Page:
Sometimes a director has a favorite actor that they jibe with whom they cast in a whole whack of movies in a row. Think Scorsese and DiCaprio Wes Anderson and Bill Murray or Sofia Coppola and Kirsten Dunst. It's a sort of professional infatuation that can serve a project well but it can also lull them into self-indulgence. Although this is only the second time that Killing Them Softly's writer/director Andrew Dominik has worked with Brad Pitt it feels like they have a certain camaraderie. The symbiosis previously worked in their favor in 2007's The Assassination of Jesse James by the Coward Robert Ford. This time around they never quite find the same rhythm.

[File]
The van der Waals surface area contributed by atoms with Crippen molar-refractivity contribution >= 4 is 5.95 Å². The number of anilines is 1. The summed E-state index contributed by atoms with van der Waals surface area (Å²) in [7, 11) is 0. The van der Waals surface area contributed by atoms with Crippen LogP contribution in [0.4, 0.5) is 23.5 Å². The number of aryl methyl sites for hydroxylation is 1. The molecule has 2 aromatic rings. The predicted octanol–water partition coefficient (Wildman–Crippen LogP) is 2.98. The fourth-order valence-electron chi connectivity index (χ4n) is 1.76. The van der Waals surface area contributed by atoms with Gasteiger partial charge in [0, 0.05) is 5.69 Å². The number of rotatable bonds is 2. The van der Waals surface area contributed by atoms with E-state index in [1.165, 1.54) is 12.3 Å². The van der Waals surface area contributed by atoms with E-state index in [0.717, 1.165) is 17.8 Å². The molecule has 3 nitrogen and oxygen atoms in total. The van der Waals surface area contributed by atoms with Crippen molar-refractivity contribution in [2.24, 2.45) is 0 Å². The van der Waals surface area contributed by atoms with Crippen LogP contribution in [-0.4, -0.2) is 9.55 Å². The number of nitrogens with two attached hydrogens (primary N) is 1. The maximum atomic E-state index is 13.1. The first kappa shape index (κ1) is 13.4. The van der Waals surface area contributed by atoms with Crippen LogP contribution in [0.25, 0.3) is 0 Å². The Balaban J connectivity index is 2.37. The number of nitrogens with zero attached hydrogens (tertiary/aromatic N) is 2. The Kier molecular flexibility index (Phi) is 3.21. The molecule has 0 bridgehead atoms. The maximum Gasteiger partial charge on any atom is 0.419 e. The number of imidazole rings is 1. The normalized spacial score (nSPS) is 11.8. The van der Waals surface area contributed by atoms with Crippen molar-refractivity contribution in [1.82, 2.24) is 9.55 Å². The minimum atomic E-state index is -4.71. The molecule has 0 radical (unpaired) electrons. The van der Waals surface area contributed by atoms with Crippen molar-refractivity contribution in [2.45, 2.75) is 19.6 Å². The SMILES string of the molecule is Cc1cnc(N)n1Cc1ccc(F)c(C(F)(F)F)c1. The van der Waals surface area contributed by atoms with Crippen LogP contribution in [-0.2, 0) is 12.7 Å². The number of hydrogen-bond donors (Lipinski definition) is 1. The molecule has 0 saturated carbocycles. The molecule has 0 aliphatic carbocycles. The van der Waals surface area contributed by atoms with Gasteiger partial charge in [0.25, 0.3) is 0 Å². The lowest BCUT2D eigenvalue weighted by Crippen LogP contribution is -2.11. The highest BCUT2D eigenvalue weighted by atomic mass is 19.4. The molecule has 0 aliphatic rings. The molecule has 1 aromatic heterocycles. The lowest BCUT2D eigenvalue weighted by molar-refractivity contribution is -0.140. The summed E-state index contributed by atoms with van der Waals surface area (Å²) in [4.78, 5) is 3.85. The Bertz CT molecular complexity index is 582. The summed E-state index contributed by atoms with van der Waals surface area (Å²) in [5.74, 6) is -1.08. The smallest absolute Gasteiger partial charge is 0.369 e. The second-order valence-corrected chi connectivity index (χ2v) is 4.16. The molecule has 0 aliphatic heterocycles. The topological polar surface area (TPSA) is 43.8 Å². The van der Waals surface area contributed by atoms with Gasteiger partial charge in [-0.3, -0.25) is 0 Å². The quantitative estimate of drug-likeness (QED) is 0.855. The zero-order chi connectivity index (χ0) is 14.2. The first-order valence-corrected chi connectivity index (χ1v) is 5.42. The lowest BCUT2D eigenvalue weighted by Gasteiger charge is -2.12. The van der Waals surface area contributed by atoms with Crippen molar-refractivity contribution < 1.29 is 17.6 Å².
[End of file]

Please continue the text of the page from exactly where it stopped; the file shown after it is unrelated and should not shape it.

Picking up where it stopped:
Of course Killing Them Softly has an entirely difference cadence than that golden-hued meditative Western; it's stylishly violent and blackly hilarious. After all the catalyst for this whole affair is a half-cocked scheme cooked up by a wanna-be gangster nicknamed Squirrel (Vincent Curatola) and carried out by a desperate ex-con (Scoot McNairy) and a scummy Australian junkie (Ben Mendelsohn) who steals and sells purebred dogs for cash. Their plan to knock over a mobbed-up card game is air tight (or so it seems): the game runner Markie (Ray Liotta) has confessed to setting up a heist of his own game in the past. The knuckleheads think the card-players will blame him again.